GHHD #1 2018

Well, GHHD #11 is upon us once again. It is Pride weekend.  The gym has begun filling up daily with out-of-town’rs. *giggle*  I’m sure by Friday it will be overflowing. (pun intended)

However, you celebrate it, I hope you have a fun and safe one. For myself, I volunteered to work overtime again this year onsite at the event. I’ll be working with AMR ambulance services who are the medical component for the Pride permit.2  I’ve worked with them for many years at different events and they are always a pleasure to work with. Ironically, after the Pulse shootings, the Pride committee put in metal detectors and this has cut way down on all the illegal booze being brought in by kids.

As always, there are those among us who complain about all that is wrong with Pride. We know gurl, you hate it. Next! This year, it’s over the idea of adding a few extra colors to the rainbow flag. For a community that is supposed to be all about accepting others, we sure do have some rigid ideas when it comes to symbolism. If you don’t like it, use the one you like. Stop bemoaning attempts to make other marginalized communities feel included under our umbrella. I personally am not defined by the rainbow flag or any other symbol. I enjoy the symbols and support them but there isn’t any reason a symbol can’t change or evolve over time to better represent it’s purpose.

I still support Pride as an event. While we have gained a measure of equality since the legalization of gay-marriage, anti-LGBT crimes have sky-rocketed since the current POTUS took office. There is clearly still a need to show our solidarity, especially for our Trans brethren. Frankly, I feel we have an obligation to help pull those behind us still facing daily discrimination in their lives to the front of the line.

So while I am working my booty off to help keep everyone same, I am with you in mind and spirit. Let your freak (or not) flag fly! Whether you wanna look like a Warner-bros cartoon character or an average Joe, get out and celebrate. Maybe you can volunteer at a shelter, food back, or AIDS org as a way of celebrating. It doesn’t have to be prancing down the street or standing on the sidelines. Do you and support those doing them.

 




  1. Gay High Holy Day []
  2. Large permitted events require a medical plan to help off-set the need for emergency services. This assures a modicum of care and prevents overwhelming the normal emergency system. []

GHHD

The first GHHD1 of the season is just around the corner and I’m still grappling with the Pulse massacre. How do I even begin to describe my feelings? It affected me deeper than I thought it would. In many ways, I’m leery now even here in SF. I find myself more watchful of strangers and I’m more mindful of people around me. It makes me angry that I’ve been affected this way. It also made me realize the fight for equality is not over. As long as fanatics think they can go around hurting others in the name of [insert stupid religious extremism here], our fight is not over.

Because of my job I tend to disassociate from big public events, even in the gay world. It isn’t that I don’t care; in my line of work it’s mostly a protection mechanism. But this awful tragedy cut me to my core. I couldn’t ignore it, I couldn’t put it out of my mind and forget about it. I was in tears pretty much the whole week after. I didn’t know a single soul but these are my people. They grew up fighting the way I fought, just to survive and be. Our straight brethren can sympathize but they can never truly understand what we go thru. And that isn’t to bash them. It’s a testament to how we as humans are wired. We tune into ideals and actions that resonate in our own lives. Well this resonated in mine. And worst of all, not in a good way.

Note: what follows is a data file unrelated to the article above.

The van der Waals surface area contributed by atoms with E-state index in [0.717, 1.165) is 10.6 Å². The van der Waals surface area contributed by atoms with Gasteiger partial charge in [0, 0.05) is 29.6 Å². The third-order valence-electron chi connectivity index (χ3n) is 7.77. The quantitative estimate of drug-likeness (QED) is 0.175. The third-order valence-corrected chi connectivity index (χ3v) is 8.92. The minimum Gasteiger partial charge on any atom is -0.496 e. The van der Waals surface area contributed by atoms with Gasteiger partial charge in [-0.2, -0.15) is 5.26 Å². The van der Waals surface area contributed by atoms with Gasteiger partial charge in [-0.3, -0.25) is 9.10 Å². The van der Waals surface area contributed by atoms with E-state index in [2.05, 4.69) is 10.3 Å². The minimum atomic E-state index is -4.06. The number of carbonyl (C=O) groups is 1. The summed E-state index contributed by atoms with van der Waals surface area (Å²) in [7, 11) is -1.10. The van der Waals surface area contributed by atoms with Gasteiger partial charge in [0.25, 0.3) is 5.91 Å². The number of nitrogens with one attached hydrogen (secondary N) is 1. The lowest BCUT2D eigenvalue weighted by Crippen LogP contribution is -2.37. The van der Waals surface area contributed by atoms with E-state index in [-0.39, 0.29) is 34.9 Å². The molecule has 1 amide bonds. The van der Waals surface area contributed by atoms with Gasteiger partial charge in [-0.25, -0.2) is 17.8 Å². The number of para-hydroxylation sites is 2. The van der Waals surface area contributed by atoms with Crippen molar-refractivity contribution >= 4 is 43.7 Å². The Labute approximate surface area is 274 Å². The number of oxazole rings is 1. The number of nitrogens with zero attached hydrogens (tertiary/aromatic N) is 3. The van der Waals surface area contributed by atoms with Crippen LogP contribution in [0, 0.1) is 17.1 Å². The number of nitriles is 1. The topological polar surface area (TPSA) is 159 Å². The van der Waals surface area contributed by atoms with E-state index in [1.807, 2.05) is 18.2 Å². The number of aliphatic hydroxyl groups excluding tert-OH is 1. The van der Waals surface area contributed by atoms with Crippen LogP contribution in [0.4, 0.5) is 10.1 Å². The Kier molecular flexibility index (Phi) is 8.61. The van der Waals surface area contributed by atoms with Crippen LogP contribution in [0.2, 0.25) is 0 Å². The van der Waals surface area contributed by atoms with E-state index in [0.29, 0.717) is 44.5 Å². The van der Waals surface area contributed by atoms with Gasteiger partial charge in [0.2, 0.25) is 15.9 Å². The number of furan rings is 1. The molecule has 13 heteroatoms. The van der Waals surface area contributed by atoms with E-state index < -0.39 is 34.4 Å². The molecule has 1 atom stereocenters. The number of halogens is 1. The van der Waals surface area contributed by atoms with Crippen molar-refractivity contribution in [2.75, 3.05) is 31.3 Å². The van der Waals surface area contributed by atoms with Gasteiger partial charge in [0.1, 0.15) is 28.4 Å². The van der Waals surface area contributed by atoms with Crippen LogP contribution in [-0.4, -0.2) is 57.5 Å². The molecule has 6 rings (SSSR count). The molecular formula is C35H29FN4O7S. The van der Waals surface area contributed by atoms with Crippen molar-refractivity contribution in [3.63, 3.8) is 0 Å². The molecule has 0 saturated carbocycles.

Worst of all, it brought back survival fears from my early years of growing up gay. East Texas wasn’t the friendliest place to be gay, let’s face it. I got bashed a few times and witnessed others get bashed as well. It’s funny because I used to tell myself that the hate crimes against me were “minor” because I came away with a few bruises. The sadness in that statement does not escape me now. This tragedy brought back the fear of not only being attacked but also just daring to live openly. I had put that fear away and now it’s come back. I don’t know for how long honestly, but I feel it again. Fears I thought long dead and forgotten. I’m sad, ashamed, and angry all at the same time.

GHHD #1 approaches this weekend and I volunteered to work. I normally make sure I’m off so I can attend the parade or fair. This year I thought I’d do one better and work. It’s not much but I feel like I’m contributing to keeping everyone safe. (I’ll be working remotely from the medical command booth)

I refuse to be afraid to live my life. I refuse to fear being out in public. And I sure as hell refuse to be intimidated into avoiding my own safe places. More of us may die. And I certainly hope it is never me, but I won’t go back in the closet. I won’t pretend to be something I’m not. I can’t think of a better cause to die for honestly. I’m probably being a little dramatic but I’m all worked up right now.

I hope that you celebrate Pride this week. Not because you have to, not because you feel obligated, but because you want to. You want to show that we are united in this. No matter how diverse, we are united in this fight. We will not be intimidated with fear. For my generation, we grew up living/breathing fear and we won’t go back. For the new generation, this might be their first taste of it. We all need to make sure it is their last.

No matter what you do, be safe and know you are loved. If your in big cities or small towns, know that you are not alone and your voice is one of many. I wish you all the safest and happiest Pride. Celebrate in whatever way brings you joy.

Hope springs eternal…




  1. Gay High Holy Day []